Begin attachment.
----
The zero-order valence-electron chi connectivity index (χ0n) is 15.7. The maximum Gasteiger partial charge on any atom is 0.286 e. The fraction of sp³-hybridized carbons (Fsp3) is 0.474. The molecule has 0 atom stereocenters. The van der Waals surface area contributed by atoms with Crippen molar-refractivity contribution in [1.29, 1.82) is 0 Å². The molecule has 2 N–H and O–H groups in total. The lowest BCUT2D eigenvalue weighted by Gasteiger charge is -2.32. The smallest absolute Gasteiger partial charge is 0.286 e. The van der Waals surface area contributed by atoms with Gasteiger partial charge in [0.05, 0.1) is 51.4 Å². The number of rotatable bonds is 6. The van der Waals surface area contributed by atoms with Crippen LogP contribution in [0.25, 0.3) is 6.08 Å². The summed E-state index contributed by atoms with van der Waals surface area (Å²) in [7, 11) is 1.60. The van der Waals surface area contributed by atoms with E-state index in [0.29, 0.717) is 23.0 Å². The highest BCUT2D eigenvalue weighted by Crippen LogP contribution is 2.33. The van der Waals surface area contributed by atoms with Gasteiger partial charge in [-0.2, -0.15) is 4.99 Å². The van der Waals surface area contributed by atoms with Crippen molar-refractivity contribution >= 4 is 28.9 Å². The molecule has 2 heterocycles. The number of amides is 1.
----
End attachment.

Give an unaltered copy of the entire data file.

The zero-order valence-electron chi connectivity index (χ0n) is 15.7. The maximum Gasteiger partial charge on any atom is 0.286 e. The fraction of sp³-hybridized carbons (Fsp3) is 0.474. The molecule has 0 atom stereocenters. The van der Waals surface area contributed by atoms with Crippen molar-refractivity contribution in [1.29, 1.82) is 0 Å². The molecule has 2 N–H and O–H groups in total. The lowest BCUT2D eigenvalue weighted by Gasteiger charge is -2.32. The smallest absolute Gasteiger partial charge is 0.286 e. The van der Waals surface area contributed by atoms with Gasteiger partial charge in [0.05, 0.1) is 51.4 Å². The number of rotatable bonds is 6. The van der Waals surface area contributed by atoms with Crippen LogP contribution in [0.25, 0.3) is 6.08 Å². The summed E-state index contributed by atoms with van der Waals surface area (Å²) in [7, 11) is 1.60. The van der Waals surface area contributed by atoms with E-state index in [0.29, 0.717) is 23.0 Å². The highest BCUT2D eigenvalue weighted by Crippen LogP contribution is 2.33. The van der Waals surface area contributed by atoms with Gasteiger partial charge in [-0.2, -0.15) is 4.99 Å². The van der Waals surface area contributed by atoms with Crippen molar-refractivity contribution >= 4 is 28.9 Å². The molecule has 2 heterocycles. The number of amides is 1.